Reduce fertilizer, pesticide or herbicide use generally
Overall effectiveness category Likely to be ineffective or harmful
Number of studies: 3
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Background information and definitions
Soil microbial biomass is the amount of tiny living organisms within a given area or amount of soil. Functional diversity is the value and range of functional roles (or ‘traits’) that organisms play in a given ecosystem (Tilman 2001), in this case the agro-ecosystem. Highly diverse and active soil organisms indicate good soil health.
Tilman D. 2001. Functional diversity. Pages 109-120 in: S.A. Levin (ed.) Encyclopedia of Biodiversity. Academic Press, Waltham, USA.
Supporting evidence from individual studies
A replicated experiment in 2001-2006 on loamy soil in Saskatchewan, Canada (Malhi et al. 2009) found less nitrate (74 kg N/ha) and phosphorus (19 kg P/ha) in soil under organic inputs than under high or reduced inputs (85 kg N/ha, 24 kg P/ha respectively). Nitrate was usually higher in treatments with fewer crop types. Lower yields were recorded in organic compared to high or reduced input treatments (amounts not specified). Three input (tillage/management) levels (organic, reduced, high) were replicated four times. Within these input levels were three crop diversities: low (fallow/wheat Triticum aestivum/oilseed Brassica juncea); cereal (wheat / mustard Brassica juncea or canola Brassica napus/ lentil Len culinaris rotations; or grain (perennial forage crop (sweet clover Melilotus officinalis, pea Pisum sativum, flax Linum usitatissimum or alfalfa Medicago sativa)/ barley Hordeum vulgare) rotations. Within these were six crop phases, rotating the above species with green manure and fallow phases, which were tested in 40 x 12.8 m plots. Fertilizers and pesticides were not applied to the organic treatment. Crop rotations were six years long. Each year, two soil samples were taken from each crop phase (with a third also taken in 2006) to measure nitrate-N, carbon, nitrogen, and phosphorus.Study and other actions tested
A site comparison study in 2007-2009 on silt soils in Faisalabad, Pakistan (Rana et al. 2010) found a higher number of species of large soil invertebrates in low input fields (79 species) compared to high input fields (61 species). Ten acres of sugarcane Saccharum sp. crop were selected in areas using either low chemical input cultivation or high chemical input cultivation (nitrogen (70 kg/acre), phosphorus (50 kg/acre), potassium (70-80 kg/acre), calcium (7 kg/acre), sulphur (12 kg/acre), magnesium (12 kg/acre) and organic fertilizers (2400-3200 kg/acre)), or low chemical input cultivation (using anything less than the high chemical input treatment). Soil samples were taken from three randomly selected areas within 1 acre fields in each system: one on the edge of the field, one under the shade of scrub or trees and one within the field. Soil invertebrates were identified to species.Study and other actions tested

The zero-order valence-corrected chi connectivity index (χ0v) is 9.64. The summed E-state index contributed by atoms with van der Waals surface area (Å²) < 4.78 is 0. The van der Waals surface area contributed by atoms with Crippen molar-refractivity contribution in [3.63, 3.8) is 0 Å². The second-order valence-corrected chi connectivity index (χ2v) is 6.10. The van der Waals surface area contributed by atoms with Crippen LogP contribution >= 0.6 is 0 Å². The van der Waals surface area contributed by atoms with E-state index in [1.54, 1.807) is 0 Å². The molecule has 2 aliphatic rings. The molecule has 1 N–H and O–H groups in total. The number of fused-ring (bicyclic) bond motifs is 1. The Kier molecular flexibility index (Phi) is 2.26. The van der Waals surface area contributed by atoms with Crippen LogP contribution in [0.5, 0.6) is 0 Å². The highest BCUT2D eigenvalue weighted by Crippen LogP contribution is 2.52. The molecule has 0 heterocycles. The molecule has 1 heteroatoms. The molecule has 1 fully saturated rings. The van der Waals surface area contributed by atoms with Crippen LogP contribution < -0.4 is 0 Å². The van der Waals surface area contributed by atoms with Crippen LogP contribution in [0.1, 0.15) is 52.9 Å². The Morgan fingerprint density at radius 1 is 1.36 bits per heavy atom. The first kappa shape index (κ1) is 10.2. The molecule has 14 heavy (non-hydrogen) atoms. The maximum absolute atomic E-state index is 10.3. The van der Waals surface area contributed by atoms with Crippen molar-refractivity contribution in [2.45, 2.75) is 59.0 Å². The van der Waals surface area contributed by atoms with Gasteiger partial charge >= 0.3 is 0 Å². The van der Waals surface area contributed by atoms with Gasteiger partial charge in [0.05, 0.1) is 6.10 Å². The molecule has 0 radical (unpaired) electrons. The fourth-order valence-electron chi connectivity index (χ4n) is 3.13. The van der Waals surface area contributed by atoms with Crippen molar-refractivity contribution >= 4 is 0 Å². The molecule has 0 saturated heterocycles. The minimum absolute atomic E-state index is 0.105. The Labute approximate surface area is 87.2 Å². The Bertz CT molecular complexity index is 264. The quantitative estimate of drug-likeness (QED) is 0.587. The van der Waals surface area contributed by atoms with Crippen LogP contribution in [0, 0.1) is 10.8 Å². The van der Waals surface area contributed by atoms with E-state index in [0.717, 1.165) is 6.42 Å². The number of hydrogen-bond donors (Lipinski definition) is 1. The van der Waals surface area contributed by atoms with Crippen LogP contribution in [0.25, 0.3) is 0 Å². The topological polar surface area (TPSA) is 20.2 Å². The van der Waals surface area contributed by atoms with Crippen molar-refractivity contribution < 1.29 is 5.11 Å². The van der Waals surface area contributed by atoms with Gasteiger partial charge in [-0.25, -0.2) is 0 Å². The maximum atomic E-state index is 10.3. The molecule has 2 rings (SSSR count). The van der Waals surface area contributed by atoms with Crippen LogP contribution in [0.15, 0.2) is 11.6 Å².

A replicated site comparison study, in spring 2008 across loam, sandy-loam and coarse sandy soils in Salerno district, Italy (Bonanomi et al. 2011) found that the functional diversity of soil microorganisms was 18% lower functional microbial diversity and 14% lower bacterial species richness, as well as 24% lower organic carbon, compared to the low-input systems. Broad differences in soil microbial community properties were found between farms classified as high-input, intensive, and low-input systems. The high-input systems were described as intensive cultivation systems under plastic cover, while low-input systems were described as orchards. Soil samples were taken from three plastic tunnels in each high-input system and from one area of orchard in each low-input system, then analysed for biochemical and biological properties in the laboratory.Study and other actions tested
Where has this evidence come from?
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This Action forms part of the Action Synopsis:Soil Fertility
Soil Fertility - Published 2013